Assessment of the Extent of Adoption of Sweetpotato Production Technology by Farmers in the Southeast Agro-Ecological Zone of Nigeria

  • EO Mbanaso
  • AE Agwu
  • AC Anyanwu
  • GN Asumugha
Keywords: Adoption, sweetpotato, production technology, farmers, southeast agro-ecological zone

Abstract

Sweetpotato (Ipomoea batatas (L) Lam) is one of the most important staple carbohydrate foods in Sub-Saharan Africa, reputed for its capacity to tolerate marginal environments and high energy-fixing efficiency to produce high dry matter at a short period of time. It arrived Nigeria between 1694 and 1698 and, through the research and extension efforts of National Root Crops Research Institute, Umudike, and other collaborating institutions, has been disseminated to farmers in Nigeria. Using the multistage sampling technique, and a structured interview schedule as instrument for data collection, this study assessed the extent of adoption of sweetpotato production technology by farmers in the Souteast agro-ecological zone of Nigeria. The findings showed 79.63% of the farmers were aware of the technology, while 20.37% were not. Majority of the farmers had adopted all the sweetpotato production practices except plant spacing. The constraints to increased adoption of the technology were scarcity of land, difficulty in integrating sweetpotato production technology into existing production system, low consumer preference associated with sweetpotato products, lack of market, unavailability of sweetpotato vines, high cost of available sweetpotato vines and unavailability of inorganic fertilizer. Others included high cost of available inorganic fertilizer, unavailability of agro-chemicals, high cost of available agr-chemicals, lack of contact with important sources of information on sweetpotato production, lack of adequate technical knowledge about recommended sweetpotato farm practices, and problems of pests and diseases. The study recommended the development of less complex technologies by research, increased use of contract out-growers to multiply planting materials and increased farmer-participation in farmers/social organizations.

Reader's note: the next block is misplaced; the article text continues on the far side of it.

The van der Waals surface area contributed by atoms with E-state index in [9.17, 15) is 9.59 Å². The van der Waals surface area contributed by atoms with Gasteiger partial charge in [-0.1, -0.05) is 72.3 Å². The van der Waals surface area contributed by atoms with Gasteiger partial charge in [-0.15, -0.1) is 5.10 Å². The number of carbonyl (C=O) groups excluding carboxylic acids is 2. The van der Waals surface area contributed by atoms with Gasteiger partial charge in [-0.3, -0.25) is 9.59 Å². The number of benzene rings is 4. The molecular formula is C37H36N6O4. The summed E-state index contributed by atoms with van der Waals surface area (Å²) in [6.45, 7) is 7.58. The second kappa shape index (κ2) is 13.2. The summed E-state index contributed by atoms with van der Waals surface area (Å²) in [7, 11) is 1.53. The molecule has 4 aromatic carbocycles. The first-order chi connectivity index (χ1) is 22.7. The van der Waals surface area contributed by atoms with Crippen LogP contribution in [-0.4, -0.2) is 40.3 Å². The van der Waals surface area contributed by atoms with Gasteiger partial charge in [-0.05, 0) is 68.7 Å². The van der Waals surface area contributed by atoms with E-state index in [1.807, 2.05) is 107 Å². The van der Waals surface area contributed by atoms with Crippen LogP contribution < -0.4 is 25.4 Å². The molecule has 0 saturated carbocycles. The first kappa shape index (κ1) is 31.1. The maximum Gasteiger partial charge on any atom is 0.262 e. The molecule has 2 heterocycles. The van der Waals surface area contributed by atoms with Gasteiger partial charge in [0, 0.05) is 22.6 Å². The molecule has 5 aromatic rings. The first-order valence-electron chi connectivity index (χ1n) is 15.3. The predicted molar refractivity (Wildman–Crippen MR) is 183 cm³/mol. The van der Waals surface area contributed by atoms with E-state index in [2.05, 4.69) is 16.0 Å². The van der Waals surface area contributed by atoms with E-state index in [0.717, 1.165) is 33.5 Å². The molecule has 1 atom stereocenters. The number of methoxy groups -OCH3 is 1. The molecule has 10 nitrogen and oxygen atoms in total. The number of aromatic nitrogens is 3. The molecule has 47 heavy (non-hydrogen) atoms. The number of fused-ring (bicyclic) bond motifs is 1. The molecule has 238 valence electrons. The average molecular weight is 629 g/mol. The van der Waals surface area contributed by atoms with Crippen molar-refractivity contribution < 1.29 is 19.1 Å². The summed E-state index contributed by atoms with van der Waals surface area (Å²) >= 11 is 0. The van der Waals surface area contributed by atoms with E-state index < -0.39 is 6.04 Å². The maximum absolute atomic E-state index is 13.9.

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eISSN: 1595-7470